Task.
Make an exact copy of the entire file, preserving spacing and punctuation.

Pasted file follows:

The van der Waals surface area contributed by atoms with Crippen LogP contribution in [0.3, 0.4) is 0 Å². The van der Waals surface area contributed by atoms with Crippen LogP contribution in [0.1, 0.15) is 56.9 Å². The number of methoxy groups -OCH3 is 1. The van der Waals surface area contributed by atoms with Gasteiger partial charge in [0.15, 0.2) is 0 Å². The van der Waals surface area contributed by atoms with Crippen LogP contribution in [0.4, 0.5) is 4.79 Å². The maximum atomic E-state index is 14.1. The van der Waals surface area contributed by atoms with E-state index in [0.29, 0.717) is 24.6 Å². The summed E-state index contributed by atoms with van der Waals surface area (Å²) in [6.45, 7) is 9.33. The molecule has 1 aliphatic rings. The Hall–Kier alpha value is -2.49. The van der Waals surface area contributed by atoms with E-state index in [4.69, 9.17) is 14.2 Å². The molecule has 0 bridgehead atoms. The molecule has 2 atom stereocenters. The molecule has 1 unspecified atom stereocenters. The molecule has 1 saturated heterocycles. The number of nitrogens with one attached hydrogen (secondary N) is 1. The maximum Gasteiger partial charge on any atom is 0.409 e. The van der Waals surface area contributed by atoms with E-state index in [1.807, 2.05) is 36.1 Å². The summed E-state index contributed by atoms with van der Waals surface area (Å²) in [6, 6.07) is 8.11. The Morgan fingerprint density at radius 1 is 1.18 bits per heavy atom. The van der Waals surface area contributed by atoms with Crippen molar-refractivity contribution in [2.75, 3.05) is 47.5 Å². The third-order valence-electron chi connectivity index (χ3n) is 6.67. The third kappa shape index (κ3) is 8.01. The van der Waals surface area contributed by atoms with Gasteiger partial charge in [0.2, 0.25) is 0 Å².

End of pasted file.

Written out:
The van der Waals surface area contributed by atoms with Crippen LogP contribution in [0.3, 0.4) is 0 Å². The van der Waals surface area contributed by atoms with Crippen LogP contribution in [0.1, 0.15) is 56.9 Å². The number of methoxy groups -OCH3 is 1. The van der Waals surface area contributed by atoms with Gasteiger partial charge in [0.15, 0.2) is 0 Å². The van der Waals surface area contributed by atoms with Crippen LogP contribution in [0.4, 0.5) is 4.79 Å². The maximum atomic E-state index is 14.1. The van der Waals surface area contributed by atoms with E-state index in [0.29, 0.717) is 24.6 Å². The summed E-state index contributed by atoms with van der Waals surface area (Å²) in [6.45, 7) is 9.33. The molecule has 1 aliphatic rings. The Hall–Kier alpha value is -2.49. The van der Waals surface area contributed by atoms with E-state index in [4.69, 9.17) is 14.2 Å². The molecule has 0 bridgehead atoms. The molecule has 2 atom stereocenters. The molecule has 1 unspecified atom stereocenters. The molecule has 1 saturated heterocycles. The number of nitrogens with one attached hydrogen (secondary N) is 1. The maximum Gasteiger partial charge on any atom is 0.409 e. The van der Waals surface area contributed by atoms with E-state index in [1.807, 2.05) is 36.1 Å². The summed E-state index contributed by atoms with van der Waals surface area (Å²) in [6, 6.07) is 8.11. The Morgan fingerprint density at radius 1 is 1.18 bits per heavy atom. The van der Waals surface area contributed by atoms with Crippen molar-refractivity contribution in [2.75, 3.05) is 47.5 Å². The third-order valence-electron chi connectivity index (χ3n) is 6.67. The third kappa shape index (κ3) is 8.01. The van der Waals surface area contributed by atoms with Gasteiger partial charge in [0.2, 0.25) is 0 Å².